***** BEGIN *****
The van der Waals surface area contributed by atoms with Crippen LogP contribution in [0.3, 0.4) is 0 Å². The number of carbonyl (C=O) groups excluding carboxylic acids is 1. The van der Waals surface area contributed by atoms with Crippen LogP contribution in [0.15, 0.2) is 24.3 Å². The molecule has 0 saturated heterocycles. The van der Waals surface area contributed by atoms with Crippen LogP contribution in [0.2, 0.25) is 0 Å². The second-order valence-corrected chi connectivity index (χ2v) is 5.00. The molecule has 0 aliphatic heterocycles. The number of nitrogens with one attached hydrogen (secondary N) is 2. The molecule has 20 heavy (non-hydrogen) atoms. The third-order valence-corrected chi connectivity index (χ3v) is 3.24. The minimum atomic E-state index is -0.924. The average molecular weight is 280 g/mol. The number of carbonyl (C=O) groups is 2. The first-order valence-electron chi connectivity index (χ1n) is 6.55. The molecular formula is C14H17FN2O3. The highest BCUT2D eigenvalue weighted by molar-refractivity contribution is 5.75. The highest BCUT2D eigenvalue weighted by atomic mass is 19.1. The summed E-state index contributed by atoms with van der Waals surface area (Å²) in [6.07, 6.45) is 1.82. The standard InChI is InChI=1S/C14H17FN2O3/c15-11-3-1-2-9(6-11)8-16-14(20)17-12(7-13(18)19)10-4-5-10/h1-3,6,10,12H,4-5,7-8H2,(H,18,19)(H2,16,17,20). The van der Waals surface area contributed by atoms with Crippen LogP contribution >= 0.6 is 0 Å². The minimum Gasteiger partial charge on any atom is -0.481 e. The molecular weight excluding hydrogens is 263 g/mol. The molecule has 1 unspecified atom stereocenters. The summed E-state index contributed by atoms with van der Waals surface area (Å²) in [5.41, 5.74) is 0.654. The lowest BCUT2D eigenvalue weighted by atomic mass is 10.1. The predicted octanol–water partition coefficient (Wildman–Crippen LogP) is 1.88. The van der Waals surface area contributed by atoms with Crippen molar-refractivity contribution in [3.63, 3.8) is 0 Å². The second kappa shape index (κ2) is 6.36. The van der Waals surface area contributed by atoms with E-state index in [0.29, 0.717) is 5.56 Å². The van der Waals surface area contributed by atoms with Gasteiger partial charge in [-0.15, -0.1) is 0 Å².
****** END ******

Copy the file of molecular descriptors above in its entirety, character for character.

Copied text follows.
The van der Waals surface area contributed by atoms with Crippen LogP contribution in [0.3, 0.4) is 0 Å². The number of carbonyl (C=O) groups excluding carboxylic acids is 1. The van der Waals surface area contributed by atoms with Crippen LogP contribution in [0.15, 0.2) is 24.3 Å². The molecule has 0 saturated heterocycles. The van der Waals surface area contributed by atoms with Crippen LogP contribution in [0.2, 0.25) is 0 Å². The second-order valence-corrected chi connectivity index (χ2v) is 5.00. The molecule has 0 aliphatic heterocycles. The number of nitrogens with one attached hydrogen (secondary N) is 2. The molecule has 20 heavy (non-hydrogen) atoms. The third-order valence-corrected chi connectivity index (χ3v) is 3.24. The minimum atomic E-state index is -0.924. The average molecular weight is 280 g/mol. The number of carbonyl (C=O) groups is 2. The first-order valence-electron chi connectivity index (χ1n) is 6.55. The molecular formula is C14H17FN2O3. The highest BCUT2D eigenvalue weighted by molar-refractivity contribution is 5.75. The highest BCUT2D eigenvalue weighted by atomic mass is 19.1. The summed E-state index contributed by atoms with van der Waals surface area (Å²) in [6.07, 6.45) is 1.82. The standard InChI is InChI=1S/C14H17FN2O3/c15-11-3-1-2-9(6-11)8-16-14(20)17-12(7-13(18)19)10-4-5-10/h1-3,6,10,12H,4-5,7-8H2,(H,18,19)(H2,16,17,20). The van der Waals surface area contributed by atoms with Crippen LogP contribution >= 0.6 is 0 Å². The minimum Gasteiger partial charge on any atom is -0.481 e. The molecular weight excluding hydrogens is 263 g/mol. The molecule has 1 unspecified atom stereocenters. The summed E-state index contributed by atoms with van der Waals surface area (Å²) in [5.41, 5.74) is 0.654. The lowest BCUT2D eigenvalue weighted by atomic mass is 10.1. The predicted octanol–water partition coefficient (Wildman–Crippen LogP) is 1.88. The van der Waals surface area contributed by atoms with Crippen molar-refractivity contribution in [3.63, 3.8) is 0 Å². The second kappa shape index (κ2) is 6.36. The van der Waals surface area contributed by atoms with E-state index in [0.29, 0.717) is 5.56 Å². The van der Waals surface area contributed by atoms with Gasteiger partial charge in [-0.15, -0.1) is 0 Å².